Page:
Two award-winning  short films, snacks, live music from The Daguerreotypes and a no-host bar – come see Tom McIntire’s award-winning political satire “two julias”, plus be a part of the first super secret preview screening of his latest, the sci-fi thriller “Greenspoke”.

two julias: Much to the delight of his kinky girlfriend, a counter-terrorism agent abuses his authority by spying on single women just for fun. A young woman looking for love online and a lecherous married salesman get entangled in their games. A darkly comedic political satire. Break a heart in seven languages! Winner honorable mention and director’s pick 2008 ReelHeART International Film Festival and recently nominated for Best USA Film under 25 Minutes at International Film Festival Ireland.

Greenspoke: A beautiful Japanese translator and a world-weary vehicle emissions technician awaken profoundly changed by the work of a brilliant scientist who believes he has found the solution to climate change. Winner of the Accolade Award of Merit: Short Film and nominated for Best International Film under 50 Munutes at International Film Festival Ireland.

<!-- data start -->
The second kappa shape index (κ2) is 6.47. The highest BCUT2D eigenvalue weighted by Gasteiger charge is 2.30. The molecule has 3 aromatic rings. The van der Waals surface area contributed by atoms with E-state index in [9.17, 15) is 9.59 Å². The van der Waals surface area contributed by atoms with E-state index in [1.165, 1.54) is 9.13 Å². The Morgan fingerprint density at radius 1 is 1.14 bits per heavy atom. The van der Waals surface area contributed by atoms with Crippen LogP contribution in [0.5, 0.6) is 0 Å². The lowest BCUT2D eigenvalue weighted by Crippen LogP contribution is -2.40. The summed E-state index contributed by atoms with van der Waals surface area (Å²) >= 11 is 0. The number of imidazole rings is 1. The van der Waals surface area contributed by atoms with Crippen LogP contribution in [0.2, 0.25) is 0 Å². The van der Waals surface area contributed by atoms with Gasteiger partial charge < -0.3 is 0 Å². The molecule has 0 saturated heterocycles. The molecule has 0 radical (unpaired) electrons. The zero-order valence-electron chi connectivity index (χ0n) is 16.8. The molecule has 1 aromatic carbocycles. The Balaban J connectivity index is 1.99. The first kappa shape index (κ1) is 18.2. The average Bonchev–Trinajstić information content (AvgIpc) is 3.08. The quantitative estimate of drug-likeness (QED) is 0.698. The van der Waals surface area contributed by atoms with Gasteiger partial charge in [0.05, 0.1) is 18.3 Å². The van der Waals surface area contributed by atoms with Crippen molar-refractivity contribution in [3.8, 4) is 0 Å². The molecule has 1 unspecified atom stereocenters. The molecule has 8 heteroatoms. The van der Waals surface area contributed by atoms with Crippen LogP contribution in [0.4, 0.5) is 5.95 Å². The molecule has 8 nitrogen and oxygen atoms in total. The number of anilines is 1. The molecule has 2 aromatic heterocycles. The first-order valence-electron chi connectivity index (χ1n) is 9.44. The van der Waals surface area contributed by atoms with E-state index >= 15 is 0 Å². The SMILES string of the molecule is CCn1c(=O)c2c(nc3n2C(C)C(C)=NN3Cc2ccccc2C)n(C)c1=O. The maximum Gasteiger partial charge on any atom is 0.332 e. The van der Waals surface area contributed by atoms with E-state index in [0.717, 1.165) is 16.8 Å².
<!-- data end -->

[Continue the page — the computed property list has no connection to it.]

The Daguerreotypes: Their quirky music is featured in both films – come hear this great band live!

Net proceeds benefit Smiling Z Studios, the nonprofit film studio dedicated to providing paid cast and crew positions in quality Seattle film productions

NOTE: No one under 21 years old will be admitted.

Feel free to share this info with your friends, including the discount code for your poor friends. Enter the discount code “blog” and get in at the cast and crew price of $12. Make your rich friends pay at the higher levels listed on brownpapertickets – purchases at the $25 and $50 levels include a portion that is tax-deductible, plus some thank you gifts.

I hope you can make it!

two julias and Greenspoke have both been nominated for awards

two julias and Greenspoke have both been nominated for awards

Greenspoke won an Award of Merit for Short Film

Greenspoke won an Award of Merit for Short Film

two julias won an honorable mention and a director's pick

two julias won an honorable mention and a director's pick

Actresses and Actors – You Need a Web Presence

Posted in acting, Making Movies, Movie reviews, Theatre Reviews with tags , , , , , , , on February 28, 2009 by Tom McIntire

I was writing a review of The Mistakes Madeline Made and was scrambling around looking for links to the actors in case people wanted more info about the talented cast members. Most had something but a few had nothing that came up in Google other than some old reviews. This is a problem if you are in a business where getting your image and information about your work out there is crucial.